Coal assets in Latin America have caught the eye of Indian investors
As India strives for access to the raw materials it needs to fulfil its economic potential, its eyes look to be firmly on Latin America’s coal producers, with M&A activity likely in the coming year. Meanwhile, Latin America’s own steel manufacturers are also eyeing the continent’s coal producers to provide them with sufficient stocks of the raw material.
Part of the interest in the region’s coal stocks has been prompted simply by the fact that production is up, quite remarkably in some regions, with Colombia leading the way.
In 2011, the amount of coal produced in Columbia increased by 15.4 per cent to 58.8 million tonnes, according to Reuters. Exports, meanwhile, also rose, by an impressive 16 per cent to 79.2 million tonnes, demonstrating that almost all of the country’s stocks are exported. These stocks had traditionally gone to Europe and the US, but they are increasingly going to Asian markets, and particularly to India and China, which need coal for energy and for steel production.
The main producers in Colombia are large firms like Glencore, Cerrejon and Drummond. The region has attracted a boom in investment in its mine and oil sectors as a result of the area becoming safer. The US has funded a major crackdown on the illegally armed groups that have made it difficult to do business in Colombia for decades, leaving the way clear for foreign firms to take advantage of the country’s natural resources.
A mining expert who spoke to Reuters asserted that Colombian coal production will reach 97 million tonnes this year, while Reuters claims there could be more of the “frenzied M&A activity” in the coal mining sector in the year to come. It claims that Asian consumers are increasingly looking in Latin America and that large mines with notable reserves are mostly being targeted.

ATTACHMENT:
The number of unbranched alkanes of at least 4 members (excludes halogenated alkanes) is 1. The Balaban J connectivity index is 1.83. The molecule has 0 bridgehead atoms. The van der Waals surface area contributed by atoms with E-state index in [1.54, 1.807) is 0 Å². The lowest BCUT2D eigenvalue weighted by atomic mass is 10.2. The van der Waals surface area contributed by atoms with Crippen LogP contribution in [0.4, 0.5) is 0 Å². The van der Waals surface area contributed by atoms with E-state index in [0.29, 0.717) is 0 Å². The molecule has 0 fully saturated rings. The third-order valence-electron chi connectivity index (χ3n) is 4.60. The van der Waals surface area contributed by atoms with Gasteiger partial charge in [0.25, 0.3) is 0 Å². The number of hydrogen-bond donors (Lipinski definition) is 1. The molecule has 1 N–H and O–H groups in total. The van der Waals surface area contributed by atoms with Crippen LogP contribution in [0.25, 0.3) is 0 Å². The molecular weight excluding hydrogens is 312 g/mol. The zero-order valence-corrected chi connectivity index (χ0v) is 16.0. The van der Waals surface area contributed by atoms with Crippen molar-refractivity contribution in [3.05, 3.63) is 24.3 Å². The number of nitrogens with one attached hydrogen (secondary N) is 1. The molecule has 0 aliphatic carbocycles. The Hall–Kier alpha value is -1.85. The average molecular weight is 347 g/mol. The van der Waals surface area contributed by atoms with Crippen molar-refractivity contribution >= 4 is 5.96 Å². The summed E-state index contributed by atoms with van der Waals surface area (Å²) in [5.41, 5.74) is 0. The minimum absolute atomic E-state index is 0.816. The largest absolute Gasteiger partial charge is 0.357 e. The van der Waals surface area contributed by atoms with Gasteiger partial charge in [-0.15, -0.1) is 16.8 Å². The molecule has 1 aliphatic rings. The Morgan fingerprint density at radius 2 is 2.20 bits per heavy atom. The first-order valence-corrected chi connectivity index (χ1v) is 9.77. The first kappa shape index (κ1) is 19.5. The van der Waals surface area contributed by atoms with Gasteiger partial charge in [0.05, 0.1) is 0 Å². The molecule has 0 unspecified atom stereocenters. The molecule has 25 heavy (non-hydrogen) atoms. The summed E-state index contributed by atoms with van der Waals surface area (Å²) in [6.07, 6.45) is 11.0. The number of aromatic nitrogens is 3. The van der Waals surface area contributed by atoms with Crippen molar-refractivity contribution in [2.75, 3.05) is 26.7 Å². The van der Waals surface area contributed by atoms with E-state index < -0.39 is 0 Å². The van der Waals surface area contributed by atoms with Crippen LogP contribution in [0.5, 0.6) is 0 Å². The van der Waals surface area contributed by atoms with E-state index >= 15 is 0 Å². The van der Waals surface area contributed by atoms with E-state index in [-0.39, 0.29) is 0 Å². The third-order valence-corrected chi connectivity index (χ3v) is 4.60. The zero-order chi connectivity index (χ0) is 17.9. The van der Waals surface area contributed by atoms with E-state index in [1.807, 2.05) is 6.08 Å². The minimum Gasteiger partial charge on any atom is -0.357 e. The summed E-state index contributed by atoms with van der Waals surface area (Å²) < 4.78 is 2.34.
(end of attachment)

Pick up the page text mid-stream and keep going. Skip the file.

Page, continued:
One of the Indian firms that has stated an interest in Latin American coal assets is the newly expanded Vedanta resources. Vedanta is currently in discussions to buy a stake in Hindustan Zinc and Balco from the Indian government. It hopes the deal will have gone through by the end of year.
Talking about the deal, Anil Agarwal, the chairman at Vedanta, said, “there has been a lot of value addition in both Hindustan Zinc and Balco after they were acquired by us. Talks with the government are progressing as expected as we hope to close the deal by the end of the year.”
The firm has revealed it is eager to buy up coal blocks in India when they open up for auction later in the year, but also have their eyes on Latin America’s coal reserves. Vedanta has developed significant expertise in the coal mining sector since its acquisition of Balco, as the deal included some active coal mines.
As for the interest from elsewhere in Latin America, steel giant Gerdau, which is largest steel producer in the continent, “is looking in a very decided fashion at coal supplies”, according to its executive vice-president, Osvaldo Schirmer. The firm is thought to be looking to increase coal production to supply the Mexican, Brazilian and US markets.
Any M&A activity in this sector would occur as part of the company’s massive $5.95 million investment scheme for the period between 2012 and 2016, which is also expected to involve the opening of steel rolling mills in Brazil, the US and, interestingly, India.